This year, Ohio is investing nearly $2 billion on 829 projects across the state. Ninety-five cents of every dollar spent goes toward preserving existing infrastructure. Crews will improve 661 bridges and 7,626 miles of pavement, enough to cover the distance from Columbus to London, England and back. There are 222 projects aimed directly at improving safety on Ohio roads.
While overall traffic volumes in Ohio continue to trend slightly below pre-pandemic levels, truck traffic is more than 13 percent higher than the same period in 2019 and showing no signs of slowing down.
“Ohio is a state that makes and moves things, and a solid transportation system is key,” DeWine said. “Our investments have made Ohio an attractive place to do business, and ongoing improvements to our roads are essential for continued economic development and the safety of our travelers.”
Since the beginning of the DeWine Administration, ODOT has invested nearly $6 billion into more than 2,800 projects. These projects are not just targeted to motor vehicles. More than $450 million has been spent on safety projects like Safe Routes to School and nearly 400 pedestrian safety projects in Ohio’s eight largest cities where these types of crashes are common, and dozens of intersections have a history of serious or deadly crashes.
“Safety has been the top priority since the first day of the DeWine Administration. We’re constantly looking for ways to better engineer our roads to ensure they’re as safe as possible for those who use them each day,” said ODOT Director Jack Marchbanks. “However, drivers have an important role to play too. We need every motorist to buckle up, obey the speed limit, drive sober, and drop the distractions.”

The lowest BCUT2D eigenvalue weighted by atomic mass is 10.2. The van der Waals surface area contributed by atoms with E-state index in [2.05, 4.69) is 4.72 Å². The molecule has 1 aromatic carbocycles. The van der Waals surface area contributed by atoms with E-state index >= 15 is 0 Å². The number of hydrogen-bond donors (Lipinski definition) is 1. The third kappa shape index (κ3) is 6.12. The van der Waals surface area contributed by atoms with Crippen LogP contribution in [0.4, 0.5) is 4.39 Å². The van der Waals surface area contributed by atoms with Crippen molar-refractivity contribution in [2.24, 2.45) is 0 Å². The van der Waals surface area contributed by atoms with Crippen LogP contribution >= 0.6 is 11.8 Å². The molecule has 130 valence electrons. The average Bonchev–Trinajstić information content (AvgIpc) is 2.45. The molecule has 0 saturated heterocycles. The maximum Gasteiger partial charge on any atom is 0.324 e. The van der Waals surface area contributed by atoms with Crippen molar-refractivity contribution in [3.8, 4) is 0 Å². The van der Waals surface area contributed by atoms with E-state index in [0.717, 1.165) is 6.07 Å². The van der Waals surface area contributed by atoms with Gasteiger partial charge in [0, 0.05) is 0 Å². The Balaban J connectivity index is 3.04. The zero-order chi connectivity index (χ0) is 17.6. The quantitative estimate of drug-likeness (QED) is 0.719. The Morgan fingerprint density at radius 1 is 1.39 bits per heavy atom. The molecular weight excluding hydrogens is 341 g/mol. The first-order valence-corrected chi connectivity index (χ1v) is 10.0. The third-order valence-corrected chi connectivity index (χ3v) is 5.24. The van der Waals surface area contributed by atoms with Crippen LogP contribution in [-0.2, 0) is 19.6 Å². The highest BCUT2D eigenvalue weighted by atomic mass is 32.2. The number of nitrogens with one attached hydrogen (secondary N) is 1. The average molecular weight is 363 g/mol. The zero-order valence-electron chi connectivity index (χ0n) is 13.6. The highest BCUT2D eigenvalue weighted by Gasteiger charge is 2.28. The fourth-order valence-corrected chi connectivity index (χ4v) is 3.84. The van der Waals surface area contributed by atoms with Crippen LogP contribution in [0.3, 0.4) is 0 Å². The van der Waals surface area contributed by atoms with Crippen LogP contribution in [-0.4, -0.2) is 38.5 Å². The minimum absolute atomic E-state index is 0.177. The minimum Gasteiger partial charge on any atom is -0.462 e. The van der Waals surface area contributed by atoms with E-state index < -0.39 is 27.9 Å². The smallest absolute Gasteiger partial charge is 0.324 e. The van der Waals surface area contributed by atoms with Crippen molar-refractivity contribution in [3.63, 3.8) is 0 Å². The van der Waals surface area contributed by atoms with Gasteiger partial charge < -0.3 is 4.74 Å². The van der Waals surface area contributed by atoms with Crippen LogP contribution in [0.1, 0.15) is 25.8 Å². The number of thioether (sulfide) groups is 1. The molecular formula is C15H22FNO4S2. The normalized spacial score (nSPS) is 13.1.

Work zone safety is another major focus this year. Last year, there were 4,796 crashes in Ohio work zones. Thirty-five percent of them occurred with workers present. Thirty people were killed in 26 of those crashes. ODOT workers, vehicles, and equipment were hit 154 times last year.
“The men and women working on these construction projects are doing dangerous work. Motorists can make it less dangerous by paying extra attention, moving over, and slowing down when they see our crews,” Marchbanks said.
Speed is one of the biggest issues in work zones. In 2021, the Ohio State Highway Patrol issued 6,015 citations in work zones with 41 percent being more than 20 mph over the posted speed limit.